When it comes to video games, I have to admit that I love complication.
As my wife will no doubt attest, I have a knack for turning any game we play from fun to boring, from boring to tedious, and from tedious to frustrating. I wish I knew why, but in all too many cases I enjoy the metagame more than the game itself. As with all nerdy newlyweds, we both dreamed of playing games together. I ostensibly crushed these dreams underfoot. When we played Diablo II, I lambasted her for leveling inefficiently. When we played Super Mario World, I threw a tantrum every time she missed an alternate level ending. I’m pretty sure I gave a lecture about zombie survival philosophy when she didn’t pick up the shotgun in Left 4 Dead.
We’re I’m getting better. I have to remember that we are coming from different worlds when it comes to gaming experience. She would play Donkey Kong Country with friends and family; I would spend years alone playing MMORPGs and even more time researching how to optimize my play time in said MMORPGs. I’m starting to realize that Final Fantasy can still be fun without EVERY item, Zelda without EVERY heart container, and Mass Effect without EVERY codex entry. I’m still not entirely sure HOW this is still fun, but I’m learning.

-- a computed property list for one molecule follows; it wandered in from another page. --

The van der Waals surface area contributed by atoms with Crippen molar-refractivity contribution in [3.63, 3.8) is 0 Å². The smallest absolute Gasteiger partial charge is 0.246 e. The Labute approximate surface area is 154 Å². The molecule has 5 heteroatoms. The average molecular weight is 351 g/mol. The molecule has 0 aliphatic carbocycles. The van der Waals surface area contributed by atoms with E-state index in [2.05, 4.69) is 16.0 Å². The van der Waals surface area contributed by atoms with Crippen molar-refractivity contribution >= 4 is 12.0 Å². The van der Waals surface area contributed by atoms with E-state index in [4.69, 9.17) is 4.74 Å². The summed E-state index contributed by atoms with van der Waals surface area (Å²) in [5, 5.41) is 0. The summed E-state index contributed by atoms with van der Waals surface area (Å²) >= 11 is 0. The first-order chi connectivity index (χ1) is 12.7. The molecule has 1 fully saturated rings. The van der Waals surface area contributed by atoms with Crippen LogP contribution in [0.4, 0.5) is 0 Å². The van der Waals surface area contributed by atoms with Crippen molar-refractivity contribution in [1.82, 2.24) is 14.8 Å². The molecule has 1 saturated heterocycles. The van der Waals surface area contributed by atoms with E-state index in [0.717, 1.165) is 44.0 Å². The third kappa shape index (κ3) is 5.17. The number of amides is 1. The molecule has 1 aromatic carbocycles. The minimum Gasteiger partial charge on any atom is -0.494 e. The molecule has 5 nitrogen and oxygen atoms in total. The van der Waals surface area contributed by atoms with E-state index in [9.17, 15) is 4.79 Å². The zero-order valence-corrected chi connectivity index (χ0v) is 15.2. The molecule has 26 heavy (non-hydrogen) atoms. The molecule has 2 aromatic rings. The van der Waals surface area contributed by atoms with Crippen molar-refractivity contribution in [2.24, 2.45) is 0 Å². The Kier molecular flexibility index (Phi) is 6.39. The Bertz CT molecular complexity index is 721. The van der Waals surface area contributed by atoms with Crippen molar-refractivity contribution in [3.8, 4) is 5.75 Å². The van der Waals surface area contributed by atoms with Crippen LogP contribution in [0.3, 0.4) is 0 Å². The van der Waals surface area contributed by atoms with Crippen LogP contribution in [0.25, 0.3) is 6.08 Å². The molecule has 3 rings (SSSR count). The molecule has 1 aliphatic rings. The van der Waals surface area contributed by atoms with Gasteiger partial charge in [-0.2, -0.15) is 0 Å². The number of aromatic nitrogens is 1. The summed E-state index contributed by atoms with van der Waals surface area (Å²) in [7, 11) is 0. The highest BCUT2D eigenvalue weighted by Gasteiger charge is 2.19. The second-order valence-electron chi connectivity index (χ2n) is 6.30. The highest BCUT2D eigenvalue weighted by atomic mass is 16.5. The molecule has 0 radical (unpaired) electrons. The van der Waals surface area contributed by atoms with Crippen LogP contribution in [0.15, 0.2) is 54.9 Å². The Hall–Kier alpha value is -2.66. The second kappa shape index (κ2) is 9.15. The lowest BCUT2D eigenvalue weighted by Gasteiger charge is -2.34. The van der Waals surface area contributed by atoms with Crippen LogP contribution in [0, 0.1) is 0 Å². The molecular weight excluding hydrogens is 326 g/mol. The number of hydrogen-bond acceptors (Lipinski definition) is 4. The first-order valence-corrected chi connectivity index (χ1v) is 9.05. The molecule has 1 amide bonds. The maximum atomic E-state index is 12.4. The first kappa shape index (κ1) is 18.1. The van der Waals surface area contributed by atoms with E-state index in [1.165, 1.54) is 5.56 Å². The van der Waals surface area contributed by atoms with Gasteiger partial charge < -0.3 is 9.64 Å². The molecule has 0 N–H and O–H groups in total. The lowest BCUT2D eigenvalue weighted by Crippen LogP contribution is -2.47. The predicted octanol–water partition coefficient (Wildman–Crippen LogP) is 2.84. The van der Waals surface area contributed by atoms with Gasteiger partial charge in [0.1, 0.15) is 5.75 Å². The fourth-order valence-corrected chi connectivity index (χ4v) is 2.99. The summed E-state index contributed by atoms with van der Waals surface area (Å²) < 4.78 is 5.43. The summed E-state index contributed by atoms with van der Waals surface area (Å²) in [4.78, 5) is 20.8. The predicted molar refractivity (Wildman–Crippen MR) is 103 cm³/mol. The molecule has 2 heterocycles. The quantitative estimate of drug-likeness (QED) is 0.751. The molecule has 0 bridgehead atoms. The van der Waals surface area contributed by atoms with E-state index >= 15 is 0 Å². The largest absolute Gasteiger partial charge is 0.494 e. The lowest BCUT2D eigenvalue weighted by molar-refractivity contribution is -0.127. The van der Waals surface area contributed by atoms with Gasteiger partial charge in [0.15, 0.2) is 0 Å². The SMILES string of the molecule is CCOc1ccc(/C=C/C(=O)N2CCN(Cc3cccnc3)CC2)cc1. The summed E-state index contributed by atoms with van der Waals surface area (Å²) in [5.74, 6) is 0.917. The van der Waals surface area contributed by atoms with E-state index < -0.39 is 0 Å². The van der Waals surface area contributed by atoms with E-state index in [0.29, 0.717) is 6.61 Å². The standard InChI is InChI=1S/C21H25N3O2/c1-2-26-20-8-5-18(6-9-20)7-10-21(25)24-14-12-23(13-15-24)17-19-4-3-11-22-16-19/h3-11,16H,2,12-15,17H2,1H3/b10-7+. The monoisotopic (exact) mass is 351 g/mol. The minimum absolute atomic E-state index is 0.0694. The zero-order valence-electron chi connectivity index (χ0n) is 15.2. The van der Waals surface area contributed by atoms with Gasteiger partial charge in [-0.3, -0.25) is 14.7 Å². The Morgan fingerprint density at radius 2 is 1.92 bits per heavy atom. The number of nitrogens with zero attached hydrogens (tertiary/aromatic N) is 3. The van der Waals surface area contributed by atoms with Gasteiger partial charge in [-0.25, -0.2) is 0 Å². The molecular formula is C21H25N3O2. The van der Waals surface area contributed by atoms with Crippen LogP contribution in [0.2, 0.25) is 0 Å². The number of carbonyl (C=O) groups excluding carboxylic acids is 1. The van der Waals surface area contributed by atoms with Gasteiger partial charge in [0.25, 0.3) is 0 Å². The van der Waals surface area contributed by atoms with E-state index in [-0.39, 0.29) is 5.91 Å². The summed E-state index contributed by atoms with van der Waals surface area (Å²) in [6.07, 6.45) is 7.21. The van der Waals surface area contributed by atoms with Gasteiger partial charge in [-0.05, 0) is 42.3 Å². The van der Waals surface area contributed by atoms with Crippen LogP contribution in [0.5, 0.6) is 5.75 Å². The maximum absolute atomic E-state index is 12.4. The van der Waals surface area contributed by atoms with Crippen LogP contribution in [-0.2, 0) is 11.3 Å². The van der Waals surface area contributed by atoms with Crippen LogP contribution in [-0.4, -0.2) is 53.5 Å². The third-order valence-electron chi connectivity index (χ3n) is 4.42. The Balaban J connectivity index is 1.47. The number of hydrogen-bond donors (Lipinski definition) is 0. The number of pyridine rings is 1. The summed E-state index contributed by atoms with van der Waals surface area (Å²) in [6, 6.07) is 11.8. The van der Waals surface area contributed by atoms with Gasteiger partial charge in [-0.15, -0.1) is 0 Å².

Part of this re-education involves how I play a game. Whereas before I usually wouldn’t play Pokemon without multiple wiki pages open and an open notepad, I’m striving now to play games organically. I completed the Mass Effect trilogy without referring to a single wiki, and even tried a Nuzlocke Challenge!
The other part of learning to simply enjoy video games has come about through playing more simply enjoyable video games.
Let’s take Tetris for example, first. I’ve always loved Tetris. Anyone who grew up with a green-and-yellow-screened Game Boy did. But when I was young and played this game, without wikis, meta-gaming, or research. Why? Because it was easy to pick up and play, its rules were simple and standard, and the ratio of time invested to entertainment was very low.
Now, the old Emgee would most likely dismiss these traits as indicative of a weak game. You don’t even have to be a nerd to enjoy Tetris! As I take a step back, I’m finding that I not only -can- still be a nerd and play casual games, but that these simple games work as a great relief to the by-product stress of the complicated games I enjoy.
Don’t get me wrong–I love plotting Hohmann Transfers and scheduling retrograde insertion burns just as much everyone else. Kerbal Space Program gives me that strange mixture of fun and learning that I haven’t felt since Mario Teaches Typing. It also gives me a headache if I play for too long. Which, unsurprisingly, I do quite often.
One of my goals for this blog is to sojourn into video game reviews, and my first venture will be comparing and contrasting some of my favorite complicated games with the casual games which have caught my attention lately. Any requests?